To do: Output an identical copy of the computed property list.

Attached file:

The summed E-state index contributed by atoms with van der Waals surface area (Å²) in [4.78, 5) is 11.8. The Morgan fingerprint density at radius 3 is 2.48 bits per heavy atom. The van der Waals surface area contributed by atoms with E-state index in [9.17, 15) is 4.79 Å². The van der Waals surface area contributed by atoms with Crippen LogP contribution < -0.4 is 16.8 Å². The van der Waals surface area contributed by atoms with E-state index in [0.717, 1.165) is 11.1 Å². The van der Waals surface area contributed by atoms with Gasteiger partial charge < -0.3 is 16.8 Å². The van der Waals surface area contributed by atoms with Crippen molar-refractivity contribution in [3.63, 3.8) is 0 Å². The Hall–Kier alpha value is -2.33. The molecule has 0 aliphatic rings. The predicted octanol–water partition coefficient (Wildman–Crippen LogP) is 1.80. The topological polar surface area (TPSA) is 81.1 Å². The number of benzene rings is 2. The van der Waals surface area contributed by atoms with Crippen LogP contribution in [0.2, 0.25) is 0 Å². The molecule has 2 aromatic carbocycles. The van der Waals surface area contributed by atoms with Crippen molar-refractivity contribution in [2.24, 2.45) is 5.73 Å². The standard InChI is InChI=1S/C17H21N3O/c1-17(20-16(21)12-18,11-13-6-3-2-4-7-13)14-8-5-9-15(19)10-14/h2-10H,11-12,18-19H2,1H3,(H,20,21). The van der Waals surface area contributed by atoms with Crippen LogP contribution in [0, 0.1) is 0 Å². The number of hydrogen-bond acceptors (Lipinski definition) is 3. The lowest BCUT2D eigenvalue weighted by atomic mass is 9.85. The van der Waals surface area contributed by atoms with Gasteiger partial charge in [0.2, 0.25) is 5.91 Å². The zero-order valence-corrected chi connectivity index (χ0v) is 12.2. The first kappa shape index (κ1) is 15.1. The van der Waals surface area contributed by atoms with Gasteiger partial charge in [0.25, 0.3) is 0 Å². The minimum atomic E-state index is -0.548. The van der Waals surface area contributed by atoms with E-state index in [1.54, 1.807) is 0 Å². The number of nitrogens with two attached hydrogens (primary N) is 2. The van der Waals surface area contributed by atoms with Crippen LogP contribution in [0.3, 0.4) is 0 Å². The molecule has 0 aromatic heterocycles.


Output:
The summed E-state index contributed by atoms with van der Waals surface area (Å²) in [4.78, 5) is 11.8. The Morgan fingerprint density at radius 3 is 2.48 bits per heavy atom. The van der Waals surface area contributed by atoms with E-state index in [9.17, 15) is 4.79 Å². The van der Waals surface area contributed by atoms with Crippen LogP contribution < -0.4 is 16.8 Å². The van der Waals surface area contributed by atoms with E-state index in [0.717, 1.165) is 11.1 Å². The van der Waals surface area contributed by atoms with Gasteiger partial charge < -0.3 is 16.8 Å². The van der Waals surface area contributed by atoms with Crippen molar-refractivity contribution in [3.63, 3.8) is 0 Å². The Hall–Kier alpha value is -2.33. The molecule has 0 aliphatic rings. The predicted octanol–water partition coefficient (Wildman–Crippen LogP) is 1.80. The topological polar surface area (TPSA) is 81.1 Å². The number of benzene rings is 2. The van der Waals surface area contributed by atoms with Crippen LogP contribution in [0.2, 0.25) is 0 Å². The molecule has 2 aromatic carbocycles. The van der Waals surface area contributed by atoms with Crippen molar-refractivity contribution in [2.24, 2.45) is 5.73 Å². The standard InChI is InChI=1S/C17H21N3O/c1-17(20-16(21)12-18,11-13-6-3-2-4-7-13)14-8-5-9-15(19)10-14/h2-10H,11-12,18-19H2,1H3,(H,20,21). The van der Waals surface area contributed by atoms with Crippen LogP contribution in [0, 0.1) is 0 Å². The number of hydrogen-bond acceptors (Lipinski definition) is 3. The lowest BCUT2D eigenvalue weighted by atomic mass is 9.85. The van der Waals surface area contributed by atoms with Gasteiger partial charge in [0.2, 0.25) is 5.91 Å². The zero-order valence-corrected chi connectivity index (χ0v) is 12.2. The first kappa shape index (κ1) is 15.1. The van der Waals surface area contributed by atoms with Gasteiger partial charge in [0.25, 0.3) is 0 Å². The minimum atomic E-state index is -0.548. The van der Waals surface area contributed by atoms with E-state index in [1.54, 1.807) is 0 Å². The number of nitrogens with two attached hydrogens (primary N) is 2. The van der Waals surface area contributed by atoms with Crippen LogP contribution in [0.3, 0.4) is 0 Å². The molecule has 0 aromatic heterocycles.